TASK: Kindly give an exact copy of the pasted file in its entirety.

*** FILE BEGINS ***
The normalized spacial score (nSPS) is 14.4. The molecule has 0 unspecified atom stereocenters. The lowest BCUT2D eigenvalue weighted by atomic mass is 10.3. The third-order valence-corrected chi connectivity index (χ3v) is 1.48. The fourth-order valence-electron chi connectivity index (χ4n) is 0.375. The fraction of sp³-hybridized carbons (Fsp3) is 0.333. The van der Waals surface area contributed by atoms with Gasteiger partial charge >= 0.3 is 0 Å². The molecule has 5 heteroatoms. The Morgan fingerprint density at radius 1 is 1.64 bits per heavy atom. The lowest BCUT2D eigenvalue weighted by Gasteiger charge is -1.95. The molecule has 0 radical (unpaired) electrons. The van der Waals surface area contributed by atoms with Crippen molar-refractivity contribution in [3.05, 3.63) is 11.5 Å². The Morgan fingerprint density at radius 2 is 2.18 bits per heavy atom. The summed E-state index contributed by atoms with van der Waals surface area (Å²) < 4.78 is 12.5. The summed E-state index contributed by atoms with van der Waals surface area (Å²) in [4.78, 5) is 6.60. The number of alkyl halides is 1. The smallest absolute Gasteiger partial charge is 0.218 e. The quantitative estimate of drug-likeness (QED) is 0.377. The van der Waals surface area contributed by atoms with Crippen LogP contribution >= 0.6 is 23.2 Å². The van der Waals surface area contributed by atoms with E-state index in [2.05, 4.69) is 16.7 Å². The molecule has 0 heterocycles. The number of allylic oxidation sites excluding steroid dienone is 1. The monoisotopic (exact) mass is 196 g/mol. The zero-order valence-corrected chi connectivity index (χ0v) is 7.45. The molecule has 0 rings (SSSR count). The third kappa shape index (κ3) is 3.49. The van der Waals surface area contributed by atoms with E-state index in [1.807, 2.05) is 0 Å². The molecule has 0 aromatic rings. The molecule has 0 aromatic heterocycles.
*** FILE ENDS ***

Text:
The normalized spacial score (nSPS) is 14.4. The molecule has 0 unspecified atom stereocenters. The lowest BCUT2D eigenvalue weighted by atomic mass is 10.3. The third-order valence-corrected chi connectivity index (χ3v) is 1.48. The fourth-order valence-electron chi connectivity index (χ4n) is 0.375. The fraction of sp³-hybridized carbons (Fsp3) is 0.333. The van der Waals surface area contributed by atoms with Gasteiger partial charge >= 0.3 is 0 Å². The molecule has 5 heteroatoms. The Morgan fingerprint density at radius 1 is 1.64 bits per heavy atom. The lowest BCUT2D eigenvalue weighted by Gasteiger charge is -1.95. The molecule has 0 radical (unpaired) electrons. The van der Waals surface area contributed by atoms with Crippen molar-refractivity contribution in [3.05, 3.63) is 11.5 Å². The Morgan fingerprint density at radius 2 is 2.18 bits per heavy atom. The summed E-state index contributed by atoms with van der Waals surface area (Å²) < 4.78 is 12.5. The summed E-state index contributed by atoms with van der Waals surface area (Å²) in [4.78, 5) is 6.60. The number of alkyl halides is 1. The smallest absolute Gasteiger partial charge is 0.218 e. The quantitative estimate of drug-likeness (QED) is 0.377. The van der Waals surface area contributed by atoms with Crippen LogP contribution >= 0.6 is 23.2 Å². The van der Waals surface area contributed by atoms with E-state index in [2.05, 4.69) is 16.7 Å². The molecule has 0 heterocycles. The number of allylic oxidation sites excluding steroid dienone is 1. The monoisotopic (exact) mass is 196 g/mol. The zero-order valence-corrected chi connectivity index (χ0v) is 7.45. The molecule has 0 rings (SSSR count). The third kappa shape index (κ3) is 3.49. The van der Waals surface area contributed by atoms with E-state index in [1.807, 2.05) is 0 Å². The molecule has 0 aromatic rings. The molecule has 0 aromatic heterocycles.